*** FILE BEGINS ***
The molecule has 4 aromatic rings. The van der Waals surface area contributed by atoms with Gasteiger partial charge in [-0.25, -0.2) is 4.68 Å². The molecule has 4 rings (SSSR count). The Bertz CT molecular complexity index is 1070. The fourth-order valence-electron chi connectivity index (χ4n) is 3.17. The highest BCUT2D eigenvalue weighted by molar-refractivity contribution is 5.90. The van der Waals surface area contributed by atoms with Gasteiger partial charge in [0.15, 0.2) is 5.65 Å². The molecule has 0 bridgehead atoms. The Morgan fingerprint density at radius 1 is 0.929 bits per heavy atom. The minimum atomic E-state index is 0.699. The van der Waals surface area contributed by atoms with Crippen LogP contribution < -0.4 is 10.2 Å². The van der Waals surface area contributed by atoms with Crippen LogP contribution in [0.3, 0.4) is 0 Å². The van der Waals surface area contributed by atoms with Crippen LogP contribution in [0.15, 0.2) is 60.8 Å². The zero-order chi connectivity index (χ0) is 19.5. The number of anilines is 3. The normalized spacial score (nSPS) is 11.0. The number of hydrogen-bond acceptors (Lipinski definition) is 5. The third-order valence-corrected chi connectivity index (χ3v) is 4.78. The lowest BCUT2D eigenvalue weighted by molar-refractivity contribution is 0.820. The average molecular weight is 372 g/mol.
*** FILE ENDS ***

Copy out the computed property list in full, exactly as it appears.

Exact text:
The molecule has 4 aromatic rings. The van der Waals surface area contributed by atoms with Gasteiger partial charge in [-0.25, -0.2) is 4.68 Å². The molecule has 4 rings (SSSR count). The Bertz CT molecular complexity index is 1070. The fourth-order valence-electron chi connectivity index (χ4n) is 3.17. The highest BCUT2D eigenvalue weighted by molar-refractivity contribution is 5.90. The van der Waals surface area contributed by atoms with Gasteiger partial charge in [0.15, 0.2) is 5.65 Å². The molecule has 0 bridgehead atoms. The Morgan fingerprint density at radius 1 is 0.929 bits per heavy atom. The minimum atomic E-state index is 0.699. The van der Waals surface area contributed by atoms with Crippen LogP contribution < -0.4 is 10.2 Å². The van der Waals surface area contributed by atoms with Crippen LogP contribution in [0.3, 0.4) is 0 Å². The van der Waals surface area contributed by atoms with Crippen LogP contribution in [0.15, 0.2) is 60.8 Å². The zero-order chi connectivity index (χ0) is 19.5. The number of anilines is 3. The normalized spacial score (nSPS) is 11.0. The number of hydrogen-bond acceptors (Lipinski definition) is 5. The third-order valence-corrected chi connectivity index (χ3v) is 4.78. The lowest BCUT2D eigenvalue weighted by molar-refractivity contribution is 0.820. The average molecular weight is 372 g/mol.